Third, we explore what is achievable in the standard model without trusted hardware and present a THC protocol for specific graph types (cycles and trees) secure under the DDH assumption.
The speed of all protocols scales with the actual (unknown) delay times, in contrast to all previously known THC protocols whose speed is determined by the assumed upper bound on the network delay.
[pdf]A distributed computation in which nodes are connected by a partial communication graph is called topology-hiding if it does not reveal information about the graph beyond what is revealed by the output of the function. Previous results have shown that topology-hiding computation protocols exist for graphs of constant degree and logarithmic diameter in the number of nodes [Moran-Orlov-Richelson, TCC'15; Hirt et al., Crypto'16] as well as for other graph families, such as cycles, trees, and low circumference graphs [Akavia-Moran, Eurocrypt'17], but the feasibility question for general graphs was open.
In this work we positively resolve the above open problem: we prove that topology-hiding computation is feasible for all graphs under either the Decisional Diffie-Hellman or Quadratic-Residuosity assumption.
Our techniques employ random or deterministic walks to generate paths covering the graph, upon which we apply the Akavia-Moran topology-hiding broadcast for chain-graphs (paths). To prevent topology information revealed by the random-walk, we design multiple graph-covering sequences that, together, are locally identical to receiving at each round a message from each neighbor and sending back a processed message from some neighbor (in a randomly permuted order).
[pdf]We introduce a new cryptographic primitive: Proofs of Space-Time (PoSTs) and construct an extremely simple, practical protocol for implementing these proofs. A PoST allows a prover to convince a verifier that she spent a “space-time” resource (storing data—space—over a period of time). Formally, we define the PoST resource as a trade-off between CPU work and space-time (under reasonable cost assumptions, a rational user will prefer to use the lower-cost space-time resource over CPU work).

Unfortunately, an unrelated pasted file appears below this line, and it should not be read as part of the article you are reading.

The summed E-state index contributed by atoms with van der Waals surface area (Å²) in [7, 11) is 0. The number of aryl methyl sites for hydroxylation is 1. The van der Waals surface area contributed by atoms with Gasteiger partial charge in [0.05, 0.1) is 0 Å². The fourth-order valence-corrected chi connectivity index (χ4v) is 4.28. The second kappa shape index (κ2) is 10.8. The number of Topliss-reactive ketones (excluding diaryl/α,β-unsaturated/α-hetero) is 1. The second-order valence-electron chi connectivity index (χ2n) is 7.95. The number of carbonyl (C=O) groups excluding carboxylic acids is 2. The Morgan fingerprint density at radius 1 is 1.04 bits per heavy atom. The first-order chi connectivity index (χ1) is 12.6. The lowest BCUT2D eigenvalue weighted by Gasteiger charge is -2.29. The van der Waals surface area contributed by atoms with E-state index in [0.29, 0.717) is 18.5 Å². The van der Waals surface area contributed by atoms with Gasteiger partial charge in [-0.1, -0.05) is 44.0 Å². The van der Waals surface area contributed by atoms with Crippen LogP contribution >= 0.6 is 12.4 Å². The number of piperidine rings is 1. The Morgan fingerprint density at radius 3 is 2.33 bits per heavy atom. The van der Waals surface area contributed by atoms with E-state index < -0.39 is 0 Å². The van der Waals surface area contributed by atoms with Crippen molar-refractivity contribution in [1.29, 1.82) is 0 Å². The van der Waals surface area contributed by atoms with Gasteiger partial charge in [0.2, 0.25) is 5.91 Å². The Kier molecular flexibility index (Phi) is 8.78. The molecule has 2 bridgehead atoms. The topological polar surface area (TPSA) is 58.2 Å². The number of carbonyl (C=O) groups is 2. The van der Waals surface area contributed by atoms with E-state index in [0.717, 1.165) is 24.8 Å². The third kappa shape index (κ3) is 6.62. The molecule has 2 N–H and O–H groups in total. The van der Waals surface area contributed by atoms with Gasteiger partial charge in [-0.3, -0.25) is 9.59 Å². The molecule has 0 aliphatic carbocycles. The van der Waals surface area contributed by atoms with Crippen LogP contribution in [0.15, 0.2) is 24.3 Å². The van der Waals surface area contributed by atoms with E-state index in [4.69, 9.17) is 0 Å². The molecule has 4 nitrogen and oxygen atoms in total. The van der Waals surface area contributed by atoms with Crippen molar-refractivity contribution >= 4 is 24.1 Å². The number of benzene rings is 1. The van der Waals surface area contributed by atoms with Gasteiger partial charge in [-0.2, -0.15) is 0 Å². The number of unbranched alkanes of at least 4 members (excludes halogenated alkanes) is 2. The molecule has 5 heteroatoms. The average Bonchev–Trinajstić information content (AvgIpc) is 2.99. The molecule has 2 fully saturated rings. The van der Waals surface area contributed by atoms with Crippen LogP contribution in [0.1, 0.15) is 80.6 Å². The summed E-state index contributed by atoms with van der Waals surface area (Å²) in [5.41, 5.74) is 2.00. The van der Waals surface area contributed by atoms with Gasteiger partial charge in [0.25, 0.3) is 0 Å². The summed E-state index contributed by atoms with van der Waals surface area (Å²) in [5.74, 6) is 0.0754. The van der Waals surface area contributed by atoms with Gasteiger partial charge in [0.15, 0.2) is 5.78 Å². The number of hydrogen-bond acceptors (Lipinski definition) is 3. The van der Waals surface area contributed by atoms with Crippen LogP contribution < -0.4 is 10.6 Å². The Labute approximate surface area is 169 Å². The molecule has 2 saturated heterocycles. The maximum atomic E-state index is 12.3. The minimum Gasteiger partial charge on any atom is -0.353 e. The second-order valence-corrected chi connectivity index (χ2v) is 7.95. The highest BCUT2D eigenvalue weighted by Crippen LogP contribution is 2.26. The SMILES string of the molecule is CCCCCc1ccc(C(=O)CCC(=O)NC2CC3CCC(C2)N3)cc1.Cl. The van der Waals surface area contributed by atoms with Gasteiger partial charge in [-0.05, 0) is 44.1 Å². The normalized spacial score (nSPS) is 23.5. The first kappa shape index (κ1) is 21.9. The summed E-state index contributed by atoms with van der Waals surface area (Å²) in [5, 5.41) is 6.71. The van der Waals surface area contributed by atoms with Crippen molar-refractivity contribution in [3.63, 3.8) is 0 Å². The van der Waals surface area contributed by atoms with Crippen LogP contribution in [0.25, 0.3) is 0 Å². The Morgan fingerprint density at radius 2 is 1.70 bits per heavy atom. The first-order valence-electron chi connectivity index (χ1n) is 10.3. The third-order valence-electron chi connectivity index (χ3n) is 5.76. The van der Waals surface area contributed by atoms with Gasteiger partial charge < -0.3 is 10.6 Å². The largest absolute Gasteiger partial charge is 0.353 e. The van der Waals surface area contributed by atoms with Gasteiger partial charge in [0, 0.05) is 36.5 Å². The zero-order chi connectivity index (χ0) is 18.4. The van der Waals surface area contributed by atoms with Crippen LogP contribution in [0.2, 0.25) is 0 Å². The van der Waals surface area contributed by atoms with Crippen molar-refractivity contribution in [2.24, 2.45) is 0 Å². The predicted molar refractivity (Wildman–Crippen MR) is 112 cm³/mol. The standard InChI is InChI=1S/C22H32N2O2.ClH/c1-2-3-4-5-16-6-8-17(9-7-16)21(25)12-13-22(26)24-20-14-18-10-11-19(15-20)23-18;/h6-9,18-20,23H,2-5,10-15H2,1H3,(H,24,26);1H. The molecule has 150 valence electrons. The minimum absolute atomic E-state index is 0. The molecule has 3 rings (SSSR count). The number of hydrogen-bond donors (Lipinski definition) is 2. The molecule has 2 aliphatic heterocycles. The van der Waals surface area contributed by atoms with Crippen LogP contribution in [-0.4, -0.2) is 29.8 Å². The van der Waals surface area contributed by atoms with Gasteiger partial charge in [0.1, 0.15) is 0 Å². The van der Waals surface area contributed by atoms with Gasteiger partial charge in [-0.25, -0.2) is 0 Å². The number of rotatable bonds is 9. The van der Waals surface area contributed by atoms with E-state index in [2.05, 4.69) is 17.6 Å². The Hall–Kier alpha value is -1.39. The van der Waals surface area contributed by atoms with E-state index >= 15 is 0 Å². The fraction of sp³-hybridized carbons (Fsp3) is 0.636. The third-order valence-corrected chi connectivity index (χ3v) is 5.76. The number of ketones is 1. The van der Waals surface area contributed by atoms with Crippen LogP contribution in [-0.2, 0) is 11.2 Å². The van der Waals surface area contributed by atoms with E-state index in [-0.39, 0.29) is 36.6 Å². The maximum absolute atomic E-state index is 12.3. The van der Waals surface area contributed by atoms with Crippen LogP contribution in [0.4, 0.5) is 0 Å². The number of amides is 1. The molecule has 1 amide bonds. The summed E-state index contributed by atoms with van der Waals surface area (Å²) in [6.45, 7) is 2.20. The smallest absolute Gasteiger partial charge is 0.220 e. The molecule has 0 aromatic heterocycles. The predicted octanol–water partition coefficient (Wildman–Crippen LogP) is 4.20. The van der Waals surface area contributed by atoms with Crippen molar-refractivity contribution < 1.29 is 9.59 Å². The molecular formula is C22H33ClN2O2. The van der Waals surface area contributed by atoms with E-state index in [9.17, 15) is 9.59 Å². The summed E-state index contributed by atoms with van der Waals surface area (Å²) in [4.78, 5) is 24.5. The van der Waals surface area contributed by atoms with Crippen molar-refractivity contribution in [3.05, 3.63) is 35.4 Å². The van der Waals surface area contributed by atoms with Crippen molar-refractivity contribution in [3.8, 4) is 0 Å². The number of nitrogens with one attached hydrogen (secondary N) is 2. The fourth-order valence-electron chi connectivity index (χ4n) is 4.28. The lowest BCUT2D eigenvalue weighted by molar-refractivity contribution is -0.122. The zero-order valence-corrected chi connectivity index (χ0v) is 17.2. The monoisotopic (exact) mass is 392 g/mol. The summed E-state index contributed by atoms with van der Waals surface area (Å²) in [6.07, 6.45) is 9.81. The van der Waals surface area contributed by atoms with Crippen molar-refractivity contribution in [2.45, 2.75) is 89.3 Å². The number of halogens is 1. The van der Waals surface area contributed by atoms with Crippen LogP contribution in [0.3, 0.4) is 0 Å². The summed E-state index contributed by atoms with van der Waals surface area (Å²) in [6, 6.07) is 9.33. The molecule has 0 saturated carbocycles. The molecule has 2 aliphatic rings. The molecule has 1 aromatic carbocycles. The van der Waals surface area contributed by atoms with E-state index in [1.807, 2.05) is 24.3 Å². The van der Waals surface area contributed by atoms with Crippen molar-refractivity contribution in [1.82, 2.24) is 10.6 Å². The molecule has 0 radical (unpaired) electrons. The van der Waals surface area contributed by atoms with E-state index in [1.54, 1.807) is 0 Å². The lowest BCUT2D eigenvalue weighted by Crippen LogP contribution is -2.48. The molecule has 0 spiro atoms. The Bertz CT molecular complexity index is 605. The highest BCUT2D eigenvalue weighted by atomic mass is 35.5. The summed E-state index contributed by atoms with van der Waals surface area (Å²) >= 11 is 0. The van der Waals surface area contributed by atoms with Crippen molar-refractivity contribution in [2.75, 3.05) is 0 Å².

Compared to a proof-of-work, a PoST requires less energy use, as the “difficulty” can be increased by extending the time period over which data is stored without increasing computation costs. Our definition is very similar to “Proofs of Space” [ePrint 2013/796, 2013/805] but, unlike the previous definitions, takes into account amortization attacks and storage duration. Moreover, our protocol uses a very different (and much simpler) technique, making use of the fact that we explicitly allow a space-time tradeoff, and doesn't require any non-standard assumptions (beyond random oracles). Unlike previous constructions, our protocol allows incremental difficulty adjustment, which can gracefully handle increases in the price of storage compared to CPU work. In addition, we show how, in a crypto-currency context, the parameters of the scheme can be adjusted using a market-based mechanism, similar in spirit to the difficulty adjustment for PoW protocols.
[pdf]Topology-hiding computation (THC) is a form of multi-party computation over an incomplete communication graph that maintains the privacy of the underlying graph topology. Existing THC protocols consider an adversary that may corrupt an arbitrary number of parties, and rely on cryptographic assumptions such as DDH.
In this paper we address the question of whether information-theoretic THC can be achieved by taking advantage of an honest majority. In contrast to the standard MPC setting, this problem has remained open in the topology-hiding realm, even for simple “privacy-free” functions like broadcast, and even when considering only semi-honest corruptions.